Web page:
In a gesture of solidarity, several communities in the Hudson Valley are planning ceremonies Friday to mark a week since the school massacre in nearby Newtown, Conn.
In Yonkers, Mayor Mike Spano has asked that residents join in a moment of silence in remembrance of the Sandy Hook shooting victims at 9:30 a.m.
In Mount Vernon, Mayor Ernie Davis will lead a somber ceremony that will include a moment of silence at 11 a.m. to coincide with tolling church bells in Newtown. The group, which will gather at City Hall's rotunda, will say a prayer for the victims after the moment of silence.
In Sleepy Hollow, residents will gather for an interfaith vigil at 5:30 p.m. Friday. The village also will collect gifts and letters for the young survivors of the Sandy Hook Elementary School shooting.
Adam Lanza shot dead six adults and 20 children at the school Dec. 14 before killing himself. Earlier in the day, he killed his mother.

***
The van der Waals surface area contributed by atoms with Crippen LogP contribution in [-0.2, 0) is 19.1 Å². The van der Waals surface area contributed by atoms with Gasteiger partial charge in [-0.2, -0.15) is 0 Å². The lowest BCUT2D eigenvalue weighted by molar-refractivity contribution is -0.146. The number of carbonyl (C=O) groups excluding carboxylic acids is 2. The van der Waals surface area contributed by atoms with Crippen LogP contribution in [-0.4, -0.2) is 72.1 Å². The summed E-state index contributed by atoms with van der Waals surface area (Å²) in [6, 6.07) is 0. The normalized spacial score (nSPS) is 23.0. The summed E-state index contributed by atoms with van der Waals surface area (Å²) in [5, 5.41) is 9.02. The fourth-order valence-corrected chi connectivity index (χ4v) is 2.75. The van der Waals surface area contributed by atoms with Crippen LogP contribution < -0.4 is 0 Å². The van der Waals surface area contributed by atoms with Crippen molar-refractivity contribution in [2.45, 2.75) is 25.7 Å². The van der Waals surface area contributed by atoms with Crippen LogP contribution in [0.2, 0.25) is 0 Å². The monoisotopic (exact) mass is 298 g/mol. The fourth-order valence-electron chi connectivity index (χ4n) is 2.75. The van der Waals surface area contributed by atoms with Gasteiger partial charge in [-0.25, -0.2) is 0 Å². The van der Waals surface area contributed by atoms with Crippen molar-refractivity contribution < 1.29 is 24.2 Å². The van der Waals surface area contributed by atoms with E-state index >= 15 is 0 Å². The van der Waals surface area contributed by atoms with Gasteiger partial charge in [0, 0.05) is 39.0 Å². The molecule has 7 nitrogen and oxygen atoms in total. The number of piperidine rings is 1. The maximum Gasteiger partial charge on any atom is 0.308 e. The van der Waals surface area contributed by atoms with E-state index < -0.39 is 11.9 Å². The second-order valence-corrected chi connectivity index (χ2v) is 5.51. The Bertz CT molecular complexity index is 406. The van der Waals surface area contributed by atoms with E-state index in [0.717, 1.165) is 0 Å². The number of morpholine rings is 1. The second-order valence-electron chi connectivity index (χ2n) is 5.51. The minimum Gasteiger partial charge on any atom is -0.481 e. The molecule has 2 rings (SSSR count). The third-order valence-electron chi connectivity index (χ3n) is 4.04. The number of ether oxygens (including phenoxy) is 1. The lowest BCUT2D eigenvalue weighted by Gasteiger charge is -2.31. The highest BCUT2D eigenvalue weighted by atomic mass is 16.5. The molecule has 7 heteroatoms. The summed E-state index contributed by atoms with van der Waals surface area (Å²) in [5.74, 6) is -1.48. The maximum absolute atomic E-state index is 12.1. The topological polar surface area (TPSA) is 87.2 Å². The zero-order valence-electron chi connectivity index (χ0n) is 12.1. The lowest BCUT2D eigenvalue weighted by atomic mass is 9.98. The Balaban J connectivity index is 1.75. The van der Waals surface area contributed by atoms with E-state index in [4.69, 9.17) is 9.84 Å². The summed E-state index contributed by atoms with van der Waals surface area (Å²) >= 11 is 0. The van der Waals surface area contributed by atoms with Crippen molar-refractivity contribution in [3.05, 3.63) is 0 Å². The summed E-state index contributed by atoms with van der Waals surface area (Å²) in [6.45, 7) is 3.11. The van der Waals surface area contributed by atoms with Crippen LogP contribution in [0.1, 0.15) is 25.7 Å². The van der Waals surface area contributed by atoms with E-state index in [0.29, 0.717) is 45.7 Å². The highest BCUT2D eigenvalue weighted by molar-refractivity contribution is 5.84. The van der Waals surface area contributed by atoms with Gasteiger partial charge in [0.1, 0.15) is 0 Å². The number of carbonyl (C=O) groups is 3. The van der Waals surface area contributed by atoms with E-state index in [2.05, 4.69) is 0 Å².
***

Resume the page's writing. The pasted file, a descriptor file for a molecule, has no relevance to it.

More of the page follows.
And in Yorktown, neighbors will gather at the Jack DeVito Memorial Field on Veterans Road at 7 p.m. Friday for a candlelight vigil. Like their counterparts in Sleepy Hollow and other towns, organizers will collect letters of support for the surviving Newtown victims.
There also will be a coordinated moment of silence in schools across the country. Connecticut Gov. Daniel Malloy has invited school principals and teachers to lead their students in a national moment of silence, beginning at 9:30 a.m. Friday.
The vigils and moments of silence were announced Thursday as mourners in Katonah buried victim Anne Marie Murphy. The 52-year-old teacher grew up in Katonah and lived in Sandy Hook, a community within Newtown, for the past 14 years, working as a teacher's aide at Sandy Hook Elementary School.
Cardinal Timothy Dolan, Catholic archbishop of the Diocese of New York, was a concelebrant at the funeral Mass and praised Murphy for her selflessness as Lanza rampaged through the school. Murphy died while shielding 6-year-old Dylan Hockley from Lanza's bullets.